SEO | November 1, 2022
Calculating and Minimising Your Risk Level for Future Google Algorithm Updates
Google uses algorithms to try and make the best search experience possible for its users. These algorithms are constantly in a state of learning and frequently testing. As well as the daily updates and changes to this system, several times a year Google will officially announce targeted and broad core updates that can have a big effect on a website's organic rankings. It can be difficult to know where to spend your precious SEO time and money to try and ensure your site is well positioned to stay stable during these updates.
What is A Google Algorithm Update?
Algorithms are behind all search engines – i.e., mathematically formulated solutions for previously defined tasks. The Google algorithm is a method for ranking search results. It was developed in the 1990s and since then has been regularly optimised with new updates to ensure high quality and relevance.
Google’s search algorithms are made up of complex formulas involving hundreds of variables. They are constantly revised and improved. Google algorithm updates serve to improve the search results of users and are essential for the SEO ranking of websites. Significant changes to the Google algorithm are made several times a year; however, the extent of the changes and their effects are not known in advance.
As well as these significant updates Google also confirmed that thousands of smaller tests take place every year and confirmed that they are constantly testing and experimenting with their algorithm. According to Google’s How Search Works Documentation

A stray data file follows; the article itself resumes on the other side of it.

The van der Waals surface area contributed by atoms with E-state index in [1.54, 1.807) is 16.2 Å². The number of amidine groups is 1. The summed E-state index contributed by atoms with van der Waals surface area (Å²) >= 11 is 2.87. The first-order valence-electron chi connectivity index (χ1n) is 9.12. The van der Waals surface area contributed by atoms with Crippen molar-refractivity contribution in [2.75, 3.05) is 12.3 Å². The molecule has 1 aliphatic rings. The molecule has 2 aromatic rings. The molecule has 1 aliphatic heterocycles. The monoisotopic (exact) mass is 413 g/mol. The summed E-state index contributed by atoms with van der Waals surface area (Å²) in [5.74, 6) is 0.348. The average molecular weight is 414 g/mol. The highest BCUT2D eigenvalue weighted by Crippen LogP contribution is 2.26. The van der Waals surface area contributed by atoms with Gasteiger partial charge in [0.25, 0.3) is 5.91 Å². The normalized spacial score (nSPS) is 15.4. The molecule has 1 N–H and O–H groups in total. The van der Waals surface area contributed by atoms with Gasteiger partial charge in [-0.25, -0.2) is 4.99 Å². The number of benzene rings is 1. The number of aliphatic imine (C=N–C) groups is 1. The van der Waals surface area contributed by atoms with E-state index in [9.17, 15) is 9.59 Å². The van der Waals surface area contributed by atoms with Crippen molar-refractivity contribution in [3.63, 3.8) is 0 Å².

“In 2021, we ran over 700,000 experiments that resulted in more than 4,000 improvements to Search.”
Algorithm updates can have big impacts quickly on a website’s organic visibility. Often, we find that Google appears to “roll back” some aspects of algorithm updates, perhaps because user data suggested these new ranking results were not satisfying users as much as pre algorithm update.
For instance, a client in the education sector saw hits from algorithm updates this year and then bounced back
Can you calculate your risk level for future algorithm updates?
Google wants to serve up the most relevant content, from the most trustworthy sources, to users and is always testing its core algorithm. There’s no way of exactly predicting the future but we can analyse previous updates to calculate risk levels.
Previous algorithm updates
The latest announcement came in August 2022 with the “Useful Content Update” which rewards content that gives a positive experience, whereas content that falls short of users’ expectations will not do as well.
By announcing this it signals that sites that create content for content’s sake should seriously reconsider their ongoing and previous content marketing efforts. It’s not a case of throwing anything at the wall and seeing what sticks, it’s about providing useful, relevant content to users who may be interested in your product or service.
In 2021 we saw the Product Reviews Update to promote high quality product reviews. Google understands that reviews can be easy to manipulate so if a site has or encourages deeper, more meaningful reviews that simple one word or one line reviews, chances are they are from genuine human users so are seen to be more trustworthy.
2021 also saw the introduction of the “Core Web Vitals Update” this update introduced, originally 3 metrics that Google determines to be a good measure of user experience on a website. Just as previous mobile updates and page speed updates this update rewards websites that provide a good user experience.
Google has always used backlinks to judge a website. From the 2012 Google Penguin Update that demoted sites with a bad backlink profile right up until as recently as the 2021 link spam update having quality, relevant backlinks is seen as vital to Google.
So, if your website has:
- Lots of low-quality content that doesn’t provide value
- Links predominantly from websites which aren’t relevant to your industry
- Technical or accessibility problems
- Slow site speed